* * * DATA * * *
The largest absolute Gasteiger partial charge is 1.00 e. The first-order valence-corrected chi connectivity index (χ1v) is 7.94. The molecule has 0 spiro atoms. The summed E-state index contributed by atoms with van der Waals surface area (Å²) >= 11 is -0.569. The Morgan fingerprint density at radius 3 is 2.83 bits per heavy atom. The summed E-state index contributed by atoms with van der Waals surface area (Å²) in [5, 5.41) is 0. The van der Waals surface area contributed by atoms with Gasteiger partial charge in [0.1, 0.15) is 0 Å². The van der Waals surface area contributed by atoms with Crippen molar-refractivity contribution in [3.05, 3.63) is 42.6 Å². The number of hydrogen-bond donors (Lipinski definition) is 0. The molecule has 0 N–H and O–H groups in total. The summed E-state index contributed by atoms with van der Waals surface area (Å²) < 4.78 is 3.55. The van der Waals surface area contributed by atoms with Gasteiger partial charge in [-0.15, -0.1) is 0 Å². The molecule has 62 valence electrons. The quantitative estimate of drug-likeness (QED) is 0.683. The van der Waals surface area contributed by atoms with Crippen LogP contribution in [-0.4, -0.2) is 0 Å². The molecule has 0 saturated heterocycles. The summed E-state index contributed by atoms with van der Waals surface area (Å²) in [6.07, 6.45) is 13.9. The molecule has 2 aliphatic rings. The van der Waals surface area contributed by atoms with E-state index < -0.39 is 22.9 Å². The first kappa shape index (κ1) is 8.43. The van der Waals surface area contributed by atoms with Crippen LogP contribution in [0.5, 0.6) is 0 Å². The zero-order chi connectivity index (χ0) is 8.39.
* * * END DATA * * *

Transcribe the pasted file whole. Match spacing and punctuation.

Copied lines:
The largest absolute Gasteiger partial charge is 1.00 e. The first-order valence-corrected chi connectivity index (χ1v) is 7.94. The molecule has 0 spiro atoms. The summed E-state index contributed by atoms with van der Waals surface area (Å²) >= 11 is -0.569. The Morgan fingerprint density at radius 3 is 2.83 bits per heavy atom. The summed E-state index contributed by atoms with van der Waals surface area (Å²) in [5, 5.41) is 0. The van der Waals surface area contributed by atoms with Gasteiger partial charge in [0.1, 0.15) is 0 Å². The van der Waals surface area contributed by atoms with Crippen molar-refractivity contribution in [3.05, 3.63) is 42.6 Å². The number of hydrogen-bond donors (Lipinski definition) is 0. The molecule has 0 N–H and O–H groups in total. The summed E-state index contributed by atoms with van der Waals surface area (Å²) < 4.78 is 3.55. The van der Waals surface area contributed by atoms with Gasteiger partial charge in [-0.15, -0.1) is 0 Å². The molecule has 62 valence electrons. The quantitative estimate of drug-likeness (QED) is 0.683. The van der Waals surface area contributed by atoms with Crippen LogP contribution in [-0.4, -0.2) is 0 Å². The molecule has 0 saturated heterocycles. The summed E-state index contributed by atoms with van der Waals surface area (Å²) in [6.07, 6.45) is 13.9. The molecule has 2 aliphatic rings. The van der Waals surface area contributed by atoms with E-state index < -0.39 is 22.9 Å². The first kappa shape index (κ1) is 8.43. The van der Waals surface area contributed by atoms with Crippen LogP contribution in [0.5, 0.6) is 0 Å². The zero-order chi connectivity index (χ0) is 8.39.